An employer’s goal then is to try and avoid these kinds of people. And the only way to do this is to know what to ask during their job interview. How do we know when a person is likely to just suddenly get up and go from an already decent job?
Apple thinks of asking the individual about her goals and how the company can help you? What do you want to achieve in your life?
Both of which are very good questions to ask to gauge whether a person is going to stay with the company.
A viewer by the name of Brian Bernabe introduced the idea of millennials always looking for a challenge, and once their job is already easily achievable, they move on in search of another, challenge.
Apple agrees and further emphasize the importance of letting team members try out other roles as a means of facing a new challenge for them.
As much as it makes sense, the competitiveness and the active search for the next challenge is something that Kevin has mixed feelings towards because it’s not something that always happens.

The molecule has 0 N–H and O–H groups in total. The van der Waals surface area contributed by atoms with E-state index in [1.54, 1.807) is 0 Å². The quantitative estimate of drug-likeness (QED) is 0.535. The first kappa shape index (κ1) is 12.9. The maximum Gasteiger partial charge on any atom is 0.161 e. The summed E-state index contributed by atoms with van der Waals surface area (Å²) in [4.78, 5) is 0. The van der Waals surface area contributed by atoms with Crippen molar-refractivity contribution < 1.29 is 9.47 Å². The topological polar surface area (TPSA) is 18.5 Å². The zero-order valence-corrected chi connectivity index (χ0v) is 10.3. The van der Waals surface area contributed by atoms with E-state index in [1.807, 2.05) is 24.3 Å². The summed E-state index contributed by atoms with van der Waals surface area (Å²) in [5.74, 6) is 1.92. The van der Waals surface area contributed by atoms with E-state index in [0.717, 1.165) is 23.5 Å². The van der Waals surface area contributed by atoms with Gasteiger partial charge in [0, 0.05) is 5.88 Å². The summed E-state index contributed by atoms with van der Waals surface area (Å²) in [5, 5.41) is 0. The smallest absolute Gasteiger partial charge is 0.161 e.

He thinks that it’s a challenge because he knows that there are a lot of people that are very passive. They would not have the initiative to request these changes and so they’ll just be waiting for the management to do it for them.
However, if you find a person that is continuously looking for more challenges, more things to do, that’s when you know that you find someone that’s worth keeping.
Those who have initiative, those who want to grow, those who want to face new challenges even though they’re not part of their job description.
Honestly, letting teammates freely look for new opportunities within the office is possible, but not necessarily easy to do.
For Kevin, keeping millennial employees from leaving isn’t just about bringing them new challenges. One thing he really values is the culture and close communication with the management.
We’ve continually provided many avenues wherein our team members can communicate their thoughts and concerns with us.